This week the Katuna (Rwanda)/Gatuna (Uganda) border opened to passenger traffic after three years following closure in the wake of a big diplomatic fall-out between the two previous bosom allies.
It first re-opened at the end of January, but for commercial trucks and Rwandans returning home. There really was never a 100 percent border closure, as the further and unpopular Kagitumba, remained open but for very restricted traffic. Katuna/Gatuna, however, is the big daddy of Rwanda-Uganda border crossings.
This time there were extraordinary scenes, as the humble border folk hysterical celebrated as the first passenger buses crossed the border. Many non-border people were surprised and puzzled by the merrymaking.
Few people are as intriguing as border folks. Many are like faithful polygamists, patriots who love their land with their heads, but whose hearts love the country across where their relatives live, divided from them by colonial borders that the post-independence African rulers inherited and enshrined in stone.
You cannot keep them away. They will subvert every rule and jump every imaginable hoop to trade with their kin across the borderline, and if they can’t do even that, their minds and emotions will still cross.
Rwanda runs a tight ship on its portion of Lake Kivu which it shares with DR Congo. Last year during a boat trip across the lake, a law enforcement officer who spoke happily of the job they had been able to do, threw his hands up in despair as we passed by a village up in the hills.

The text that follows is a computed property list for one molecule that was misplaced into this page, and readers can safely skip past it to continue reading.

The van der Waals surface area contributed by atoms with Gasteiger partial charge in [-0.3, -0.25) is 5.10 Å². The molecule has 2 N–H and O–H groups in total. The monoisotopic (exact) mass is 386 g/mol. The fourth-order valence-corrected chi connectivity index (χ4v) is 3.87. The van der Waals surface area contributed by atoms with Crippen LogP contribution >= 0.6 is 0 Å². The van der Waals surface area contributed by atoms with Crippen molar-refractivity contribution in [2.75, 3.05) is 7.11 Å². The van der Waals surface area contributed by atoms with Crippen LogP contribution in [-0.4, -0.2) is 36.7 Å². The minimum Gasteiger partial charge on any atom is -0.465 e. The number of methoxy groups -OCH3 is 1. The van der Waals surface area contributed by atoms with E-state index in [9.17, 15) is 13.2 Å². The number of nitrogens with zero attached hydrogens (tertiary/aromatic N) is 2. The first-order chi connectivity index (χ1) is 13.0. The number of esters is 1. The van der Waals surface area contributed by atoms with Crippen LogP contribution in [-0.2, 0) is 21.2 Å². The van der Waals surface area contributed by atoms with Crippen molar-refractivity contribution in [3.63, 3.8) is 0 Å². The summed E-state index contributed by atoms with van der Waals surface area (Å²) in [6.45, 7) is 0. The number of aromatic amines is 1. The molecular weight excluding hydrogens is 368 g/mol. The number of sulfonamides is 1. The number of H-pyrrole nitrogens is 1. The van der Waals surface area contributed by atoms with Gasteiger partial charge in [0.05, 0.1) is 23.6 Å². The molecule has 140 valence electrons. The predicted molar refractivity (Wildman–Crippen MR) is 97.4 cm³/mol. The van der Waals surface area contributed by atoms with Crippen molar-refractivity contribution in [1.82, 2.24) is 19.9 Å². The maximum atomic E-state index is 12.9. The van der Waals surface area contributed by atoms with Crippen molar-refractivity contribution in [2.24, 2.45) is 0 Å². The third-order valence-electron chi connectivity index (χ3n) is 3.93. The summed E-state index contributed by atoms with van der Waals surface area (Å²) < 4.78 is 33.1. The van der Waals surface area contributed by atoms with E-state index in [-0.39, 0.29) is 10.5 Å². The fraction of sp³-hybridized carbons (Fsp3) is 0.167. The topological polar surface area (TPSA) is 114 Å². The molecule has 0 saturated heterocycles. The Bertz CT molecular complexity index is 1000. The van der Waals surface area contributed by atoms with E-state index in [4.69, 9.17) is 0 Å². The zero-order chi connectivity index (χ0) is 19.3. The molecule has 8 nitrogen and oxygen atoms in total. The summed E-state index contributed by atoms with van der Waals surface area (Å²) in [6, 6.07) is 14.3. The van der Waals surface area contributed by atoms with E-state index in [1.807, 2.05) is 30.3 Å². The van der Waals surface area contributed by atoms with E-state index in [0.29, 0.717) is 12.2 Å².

“They are impossible those people up there. No matter what we do, they are still able to smuggle to and from Congo”, he said.
In West Africa, they are even able to smell each other out. In Niger, a Fulani selling his cows at a cattle market will offer a trader from across in Nigeria a “tribal discount”, as he sells to his fellow citizens at a higher price.
But it runs deeper. An article last year by Gloria Atuheirwe, who is Director Gender, Inclusion and Women in Trade at TradeMark East Africa, cited a study that found that the border is a life and death matter for an extraordinarily large number of East Africans.
By far the most common profession East African women are employed in is informal cross border trade (ICBT). Around 70 percent of ICBT in the region is conducted by women.
However, the eye-popper was the finding that 43 percent of the population in Burundi, Kenya, Rwanda, South Sudan, Tanzania, and Uganda, are supported by cross-border trade. That is nearly 50 percent.
When a restricted or closed border is fully opened, it is more than about being able to cross the border to attend the burial of a favourite aunt, attend a first cousin’s wedding, or drink the cheaper beer on the other side.
It is a bumper harvest. It is an opening of the granary. It is money in the purse. It is a ticket to live into the next year.
Those celebrating folks at Katuna/Gatuna do something the rest of us can never quite comprehend; they actually eat the border.
Charles Onyango-Obbo is a journalist, writer and curator of the “Wall of Great Africans”. Twitter@cobbo3